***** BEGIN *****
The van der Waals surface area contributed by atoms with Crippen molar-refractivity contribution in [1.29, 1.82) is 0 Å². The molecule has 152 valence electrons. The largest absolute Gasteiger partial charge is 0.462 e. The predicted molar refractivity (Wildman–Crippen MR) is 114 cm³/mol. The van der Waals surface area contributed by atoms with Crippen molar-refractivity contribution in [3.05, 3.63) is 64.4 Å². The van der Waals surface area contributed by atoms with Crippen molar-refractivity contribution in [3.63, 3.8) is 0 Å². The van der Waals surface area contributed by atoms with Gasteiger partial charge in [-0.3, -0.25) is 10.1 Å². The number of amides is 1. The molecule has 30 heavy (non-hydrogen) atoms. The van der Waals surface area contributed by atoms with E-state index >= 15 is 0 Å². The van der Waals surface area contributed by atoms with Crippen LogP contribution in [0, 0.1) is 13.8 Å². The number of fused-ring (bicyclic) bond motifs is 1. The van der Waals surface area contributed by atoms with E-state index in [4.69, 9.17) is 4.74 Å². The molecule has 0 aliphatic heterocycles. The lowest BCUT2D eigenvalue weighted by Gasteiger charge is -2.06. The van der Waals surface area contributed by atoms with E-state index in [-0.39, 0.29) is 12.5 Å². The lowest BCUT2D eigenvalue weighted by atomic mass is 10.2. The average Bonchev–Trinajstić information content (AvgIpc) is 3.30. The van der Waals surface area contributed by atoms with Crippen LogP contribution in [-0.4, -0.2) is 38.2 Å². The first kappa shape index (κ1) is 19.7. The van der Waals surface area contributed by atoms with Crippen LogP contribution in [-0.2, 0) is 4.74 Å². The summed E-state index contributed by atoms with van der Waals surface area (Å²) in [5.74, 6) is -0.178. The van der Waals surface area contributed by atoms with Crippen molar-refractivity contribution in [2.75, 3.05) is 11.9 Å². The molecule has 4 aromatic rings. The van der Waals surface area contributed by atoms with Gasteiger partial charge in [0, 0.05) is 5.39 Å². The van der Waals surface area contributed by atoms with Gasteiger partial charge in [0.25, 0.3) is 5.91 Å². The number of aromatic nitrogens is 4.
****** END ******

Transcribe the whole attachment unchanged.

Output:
The van der Waals surface area contributed by atoms with Crippen molar-refractivity contribution in [1.29, 1.82) is 0 Å². The molecule has 152 valence electrons. The largest absolute Gasteiger partial charge is 0.462 e. The predicted molar refractivity (Wildman–Crippen MR) is 114 cm³/mol. The van der Waals surface area contributed by atoms with Crippen molar-refractivity contribution in [3.05, 3.63) is 64.4 Å². The van der Waals surface area contributed by atoms with Crippen molar-refractivity contribution in [3.63, 3.8) is 0 Å². The van der Waals surface area contributed by atoms with Gasteiger partial charge in [-0.3, -0.25) is 10.1 Å². The number of amides is 1. The molecule has 30 heavy (non-hydrogen) atoms. The van der Waals surface area contributed by atoms with E-state index >= 15 is 0 Å². The van der Waals surface area contributed by atoms with Crippen LogP contribution in [0, 0.1) is 13.8 Å². The number of fused-ring (bicyclic) bond motifs is 1. The van der Waals surface area contributed by atoms with E-state index in [4.69, 9.17) is 4.74 Å². The molecule has 0 aliphatic heterocycles. The lowest BCUT2D eigenvalue weighted by Gasteiger charge is -2.06. The van der Waals surface area contributed by atoms with E-state index in [-0.39, 0.29) is 12.5 Å². The lowest BCUT2D eigenvalue weighted by atomic mass is 10.2. The average Bonchev–Trinajstić information content (AvgIpc) is 3.30. The van der Waals surface area contributed by atoms with Crippen LogP contribution in [-0.4, -0.2) is 38.2 Å². The first kappa shape index (κ1) is 19.7. The van der Waals surface area contributed by atoms with Crippen LogP contribution in [-0.2, 0) is 4.74 Å². The summed E-state index contributed by atoms with van der Waals surface area (Å²) in [5.74, 6) is -0.178. The van der Waals surface area contributed by atoms with Crippen molar-refractivity contribution in [2.75, 3.05) is 11.9 Å². The molecule has 4 aromatic rings. The van der Waals surface area contributed by atoms with Gasteiger partial charge in [0, 0.05) is 5.39 Å². The van der Waals surface area contributed by atoms with Gasteiger partial charge in [0.25, 0.3) is 5.91 Å². The number of aromatic nitrogens is 4.